Three-dimensional printing has been used to make everything from pizza to prostheses, and now researchers are working on using the emerging technology to fabricate hearts, kidneys, and other vital human organs.
That would be very big news, as the number of people who desperately need an organ transplant far outstrips the number of donor organs available. On average, about 21 Americans die every day because a needed organ was unavailable.
What exactly is the promise of 3D printing organs and tissues, or “bioprinting?” How does the technology work, and when might it start saving lives?
For answers to these and other questions, HuffPost Science reached out to Dr. Anthony Atala (right), director of the Wake Forest Institute for Regenerative Medicine and a world-renowned expert in the field, to find out.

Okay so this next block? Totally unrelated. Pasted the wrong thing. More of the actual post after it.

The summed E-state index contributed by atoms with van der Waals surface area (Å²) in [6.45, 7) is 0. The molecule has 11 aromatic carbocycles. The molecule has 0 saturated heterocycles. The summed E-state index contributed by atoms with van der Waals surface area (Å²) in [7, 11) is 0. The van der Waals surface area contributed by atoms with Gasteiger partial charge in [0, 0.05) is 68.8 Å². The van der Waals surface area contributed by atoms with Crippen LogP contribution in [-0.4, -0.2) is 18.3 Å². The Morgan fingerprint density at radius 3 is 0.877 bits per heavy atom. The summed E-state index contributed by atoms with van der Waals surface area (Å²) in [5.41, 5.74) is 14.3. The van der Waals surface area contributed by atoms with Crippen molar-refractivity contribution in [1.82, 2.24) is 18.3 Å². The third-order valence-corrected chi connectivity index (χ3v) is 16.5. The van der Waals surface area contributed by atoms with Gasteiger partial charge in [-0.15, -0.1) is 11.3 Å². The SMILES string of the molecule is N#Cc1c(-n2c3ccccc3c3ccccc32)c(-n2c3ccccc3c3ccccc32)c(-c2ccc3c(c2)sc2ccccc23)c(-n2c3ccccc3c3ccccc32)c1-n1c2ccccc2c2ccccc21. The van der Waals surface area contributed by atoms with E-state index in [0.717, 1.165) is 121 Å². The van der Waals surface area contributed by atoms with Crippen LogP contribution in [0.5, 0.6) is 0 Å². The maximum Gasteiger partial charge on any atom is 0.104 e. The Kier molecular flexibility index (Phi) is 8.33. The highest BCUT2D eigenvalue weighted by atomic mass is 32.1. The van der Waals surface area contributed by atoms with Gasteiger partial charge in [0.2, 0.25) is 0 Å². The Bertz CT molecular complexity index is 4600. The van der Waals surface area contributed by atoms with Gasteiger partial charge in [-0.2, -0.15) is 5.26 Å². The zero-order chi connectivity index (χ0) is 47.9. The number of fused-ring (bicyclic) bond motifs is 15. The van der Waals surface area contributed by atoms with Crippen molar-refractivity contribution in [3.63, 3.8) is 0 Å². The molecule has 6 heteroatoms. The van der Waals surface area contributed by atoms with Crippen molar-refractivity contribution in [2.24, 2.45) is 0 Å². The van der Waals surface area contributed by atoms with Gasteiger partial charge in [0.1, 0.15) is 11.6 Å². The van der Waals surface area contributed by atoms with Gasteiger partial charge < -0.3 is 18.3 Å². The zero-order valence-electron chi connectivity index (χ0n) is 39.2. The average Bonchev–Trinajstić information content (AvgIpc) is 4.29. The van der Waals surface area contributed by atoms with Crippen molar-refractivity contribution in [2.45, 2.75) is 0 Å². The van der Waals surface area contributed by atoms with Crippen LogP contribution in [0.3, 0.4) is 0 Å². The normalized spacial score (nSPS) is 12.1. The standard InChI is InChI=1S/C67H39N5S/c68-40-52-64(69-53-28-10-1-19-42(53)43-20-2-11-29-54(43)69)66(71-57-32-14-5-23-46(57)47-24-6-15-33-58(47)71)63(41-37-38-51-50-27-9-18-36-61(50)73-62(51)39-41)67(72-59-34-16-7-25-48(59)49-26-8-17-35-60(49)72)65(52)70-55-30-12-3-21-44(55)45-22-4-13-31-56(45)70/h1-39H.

What are the next steps?
One relatively new bioprinting project, funded by the Defense Threat Reduction Agency, aims to print mini hearts, livers, blood vessels, and lung on a chip system. Called a “Body on a Chip,” this project has the potential to test new drugs more accurately and perhaps eliminate the need for testing in animals. The immediate goal is to test effects on the body of biological weapons and to develop antidotes.
To learn more about regenerative medicine and Dr. Atala’s vision for 3D printing organs, check out his 2011 TEDTalk below.